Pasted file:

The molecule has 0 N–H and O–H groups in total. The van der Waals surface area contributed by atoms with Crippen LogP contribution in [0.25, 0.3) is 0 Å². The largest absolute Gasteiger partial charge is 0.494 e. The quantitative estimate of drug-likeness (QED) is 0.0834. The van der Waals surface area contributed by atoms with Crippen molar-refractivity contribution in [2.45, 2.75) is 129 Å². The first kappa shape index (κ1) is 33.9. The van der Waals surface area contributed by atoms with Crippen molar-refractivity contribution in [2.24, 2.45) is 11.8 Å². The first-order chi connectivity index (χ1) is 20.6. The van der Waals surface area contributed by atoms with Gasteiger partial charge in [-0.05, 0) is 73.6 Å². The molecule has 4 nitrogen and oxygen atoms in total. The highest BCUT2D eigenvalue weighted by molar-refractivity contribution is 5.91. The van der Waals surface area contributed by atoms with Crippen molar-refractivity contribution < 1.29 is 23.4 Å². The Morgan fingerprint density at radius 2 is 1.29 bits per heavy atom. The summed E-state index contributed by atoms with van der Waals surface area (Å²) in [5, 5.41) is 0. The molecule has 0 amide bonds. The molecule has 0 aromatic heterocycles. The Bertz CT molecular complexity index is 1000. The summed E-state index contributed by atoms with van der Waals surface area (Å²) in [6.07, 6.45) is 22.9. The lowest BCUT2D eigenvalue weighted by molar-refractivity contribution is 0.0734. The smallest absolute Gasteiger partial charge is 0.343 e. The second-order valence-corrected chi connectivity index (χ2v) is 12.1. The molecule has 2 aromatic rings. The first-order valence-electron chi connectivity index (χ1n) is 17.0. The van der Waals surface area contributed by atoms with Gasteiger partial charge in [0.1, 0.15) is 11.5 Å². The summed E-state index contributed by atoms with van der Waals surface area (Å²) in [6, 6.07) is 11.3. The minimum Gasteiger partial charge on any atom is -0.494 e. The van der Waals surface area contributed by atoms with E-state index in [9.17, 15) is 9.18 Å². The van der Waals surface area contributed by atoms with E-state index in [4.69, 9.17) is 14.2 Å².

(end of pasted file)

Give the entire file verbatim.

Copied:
The molecule has 0 N–H and O–H groups in total. The van der Waals surface area contributed by atoms with Crippen LogP contribution in [0.25, 0.3) is 0 Å². The largest absolute Gasteiger partial charge is 0.494 e. The quantitative estimate of drug-likeness (QED) is 0.0834. The van der Waals surface area contributed by atoms with Crippen molar-refractivity contribution in [2.45, 2.75) is 129 Å². The first kappa shape index (κ1) is 33.9. The van der Waals surface area contributed by atoms with Crippen molar-refractivity contribution in [2.24, 2.45) is 11.8 Å². The first-order chi connectivity index (χ1) is 20.6. The van der Waals surface area contributed by atoms with Gasteiger partial charge in [-0.05, 0) is 73.6 Å². The molecule has 4 nitrogen and oxygen atoms in total. The highest BCUT2D eigenvalue weighted by molar-refractivity contribution is 5.91. The van der Waals surface area contributed by atoms with Crippen molar-refractivity contribution < 1.29 is 23.4 Å². The Morgan fingerprint density at radius 2 is 1.29 bits per heavy atom. The summed E-state index contributed by atoms with van der Waals surface area (Å²) in [5, 5.41) is 0. The molecule has 0 amide bonds. The molecule has 0 aromatic heterocycles. The Bertz CT molecular complexity index is 1000. The summed E-state index contributed by atoms with van der Waals surface area (Å²) in [6.07, 6.45) is 22.9. The lowest BCUT2D eigenvalue weighted by molar-refractivity contribution is 0.0734. The smallest absolute Gasteiger partial charge is 0.343 e. The second-order valence-corrected chi connectivity index (χ2v) is 12.1. The molecule has 2 aromatic rings. The first-order valence-electron chi connectivity index (χ1n) is 17.0. The van der Waals surface area contributed by atoms with Gasteiger partial charge in [0.1, 0.15) is 11.5 Å². The summed E-state index contributed by atoms with van der Waals surface area (Å²) in [6, 6.07) is 11.3. The minimum Gasteiger partial charge on any atom is -0.494 e. The van der Waals surface area contributed by atoms with E-state index in [9.17, 15) is 9.18 Å². The van der Waals surface area contributed by atoms with E-state index in [4.69, 9.17) is 14.2 Å².